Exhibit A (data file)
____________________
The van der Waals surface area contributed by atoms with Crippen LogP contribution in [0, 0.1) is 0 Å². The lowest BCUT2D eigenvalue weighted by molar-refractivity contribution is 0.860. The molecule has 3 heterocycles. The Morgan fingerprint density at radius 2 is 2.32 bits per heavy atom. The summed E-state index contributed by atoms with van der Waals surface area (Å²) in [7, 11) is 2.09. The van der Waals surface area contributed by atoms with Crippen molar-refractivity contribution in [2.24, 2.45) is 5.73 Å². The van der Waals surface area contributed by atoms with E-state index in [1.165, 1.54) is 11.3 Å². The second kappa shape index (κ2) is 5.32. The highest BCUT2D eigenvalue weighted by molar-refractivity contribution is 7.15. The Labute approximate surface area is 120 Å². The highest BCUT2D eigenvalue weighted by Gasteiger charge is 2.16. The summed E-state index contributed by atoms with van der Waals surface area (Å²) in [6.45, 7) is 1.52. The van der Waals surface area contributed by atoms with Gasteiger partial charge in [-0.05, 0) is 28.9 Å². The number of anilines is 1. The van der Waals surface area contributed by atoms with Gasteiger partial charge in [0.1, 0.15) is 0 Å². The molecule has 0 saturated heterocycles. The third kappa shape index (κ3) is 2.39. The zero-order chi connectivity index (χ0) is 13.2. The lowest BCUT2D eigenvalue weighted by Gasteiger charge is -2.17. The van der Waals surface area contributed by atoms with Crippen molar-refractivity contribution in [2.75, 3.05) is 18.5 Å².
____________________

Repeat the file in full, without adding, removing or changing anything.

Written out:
The van der Waals surface area contributed by atoms with Crippen LogP contribution in [0, 0.1) is 0 Å². The lowest BCUT2D eigenvalue weighted by molar-refractivity contribution is 0.860. The molecule has 3 heterocycles. The Morgan fingerprint density at radius 2 is 2.32 bits per heavy atom. The summed E-state index contributed by atoms with van der Waals surface area (Å²) in [7, 11) is 2.09. The van der Waals surface area contributed by atoms with Crippen molar-refractivity contribution in [2.24, 2.45) is 5.73 Å². The van der Waals surface area contributed by atoms with E-state index in [1.165, 1.54) is 11.3 Å². The second kappa shape index (κ2) is 5.32. The highest BCUT2D eigenvalue weighted by molar-refractivity contribution is 7.15. The Labute approximate surface area is 120 Å². The highest BCUT2D eigenvalue weighted by Gasteiger charge is 2.16. The summed E-state index contributed by atoms with van der Waals surface area (Å²) in [6.45, 7) is 1.52. The van der Waals surface area contributed by atoms with Gasteiger partial charge in [-0.05, 0) is 28.9 Å². The number of anilines is 1. The van der Waals surface area contributed by atoms with Gasteiger partial charge in [0.1, 0.15) is 0 Å². The molecule has 0 saturated heterocycles. The third kappa shape index (κ3) is 2.39. The zero-order chi connectivity index (χ0) is 13.2. The lowest BCUT2D eigenvalue weighted by Gasteiger charge is -2.17. The van der Waals surface area contributed by atoms with Crippen molar-refractivity contribution in [2.75, 3.05) is 18.5 Å².